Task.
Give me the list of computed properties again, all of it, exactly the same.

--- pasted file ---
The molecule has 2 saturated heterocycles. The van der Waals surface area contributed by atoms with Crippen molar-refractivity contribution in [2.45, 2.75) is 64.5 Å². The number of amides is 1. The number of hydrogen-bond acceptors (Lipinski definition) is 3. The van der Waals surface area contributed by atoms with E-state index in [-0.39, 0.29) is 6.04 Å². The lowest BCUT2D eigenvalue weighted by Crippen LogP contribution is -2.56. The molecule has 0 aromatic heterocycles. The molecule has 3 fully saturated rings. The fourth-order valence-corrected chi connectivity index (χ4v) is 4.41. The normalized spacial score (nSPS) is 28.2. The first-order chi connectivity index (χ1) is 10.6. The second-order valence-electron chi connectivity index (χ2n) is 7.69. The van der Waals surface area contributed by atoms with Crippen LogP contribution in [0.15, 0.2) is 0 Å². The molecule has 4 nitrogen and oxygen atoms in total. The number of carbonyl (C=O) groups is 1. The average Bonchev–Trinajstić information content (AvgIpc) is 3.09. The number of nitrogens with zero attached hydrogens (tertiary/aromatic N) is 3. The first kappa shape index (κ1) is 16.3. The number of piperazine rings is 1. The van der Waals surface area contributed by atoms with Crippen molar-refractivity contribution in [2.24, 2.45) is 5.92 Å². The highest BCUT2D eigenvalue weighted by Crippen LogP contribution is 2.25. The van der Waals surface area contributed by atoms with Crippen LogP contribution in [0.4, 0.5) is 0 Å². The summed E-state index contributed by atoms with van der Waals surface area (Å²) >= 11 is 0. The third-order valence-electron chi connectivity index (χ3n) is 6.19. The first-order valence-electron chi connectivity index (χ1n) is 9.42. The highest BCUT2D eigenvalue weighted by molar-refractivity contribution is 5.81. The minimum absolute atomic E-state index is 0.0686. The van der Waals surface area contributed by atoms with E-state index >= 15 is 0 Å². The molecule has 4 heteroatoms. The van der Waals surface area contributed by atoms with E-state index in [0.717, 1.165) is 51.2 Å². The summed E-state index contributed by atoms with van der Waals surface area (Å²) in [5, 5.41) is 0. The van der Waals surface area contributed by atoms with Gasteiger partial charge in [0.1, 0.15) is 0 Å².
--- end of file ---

The molecule has 2 saturated heterocycles. The van der Waals surface area contributed by atoms with Crippen molar-refractivity contribution in [2.45, 2.75) is 64.5 Å². The number of amides is 1. The number of hydrogen-bond acceptors (Lipinski definition) is 3. The van der Waals surface area contributed by atoms with E-state index in [-0.39, 0.29) is 6.04 Å². The lowest BCUT2D eigenvalue weighted by Crippen LogP contribution is -2.56. The molecule has 0 aromatic heterocycles. The molecule has 3 fully saturated rings. The fourth-order valence-corrected chi connectivity index (χ4v) is 4.41. The normalized spacial score (nSPS) is 28.2. The first-order chi connectivity index (χ1) is 10.6. The second-order valence-electron chi connectivity index (χ2n) is 7.69. The van der Waals surface area contributed by atoms with Crippen LogP contribution in [0.15, 0.2) is 0 Å². The molecule has 4 nitrogen and oxygen atoms in total. The number of carbonyl (C=O) groups is 1. The average Bonchev–Trinajstić information content (AvgIpc) is 3.09. The number of nitrogens with zero attached hydrogens (tertiary/aromatic N) is 3. The first kappa shape index (κ1) is 16.3. The number of piperazine rings is 1. The van der Waals surface area contributed by atoms with Crippen molar-refractivity contribution in [2.24, 2.45) is 5.92 Å². The highest BCUT2D eigenvalue weighted by Crippen LogP contribution is 2.25. The van der Waals surface area contributed by atoms with Crippen LogP contribution in [0.4, 0.5) is 0 Å². The summed E-state index contributed by atoms with van der Waals surface area (Å²) >= 11 is 0. The third-order valence-electron chi connectivity index (χ3n) is 6.19. The first-order valence-electron chi connectivity index (χ1n) is 9.42. The highest BCUT2D eigenvalue weighted by molar-refractivity contribution is 5.81. The minimum absolute atomic E-state index is 0.0686. The van der Waals surface area contributed by atoms with E-state index >= 15 is 0 Å². The molecule has 4 heteroatoms. The van der Waals surface area contributed by atoms with E-state index in [0.717, 1.165) is 51.2 Å². The summed E-state index contributed by atoms with van der Waals surface area (Å²) in [5, 5.41) is 0. The van der Waals surface area contributed by atoms with Gasteiger partial charge in [0.1, 0.15) is 0 Å².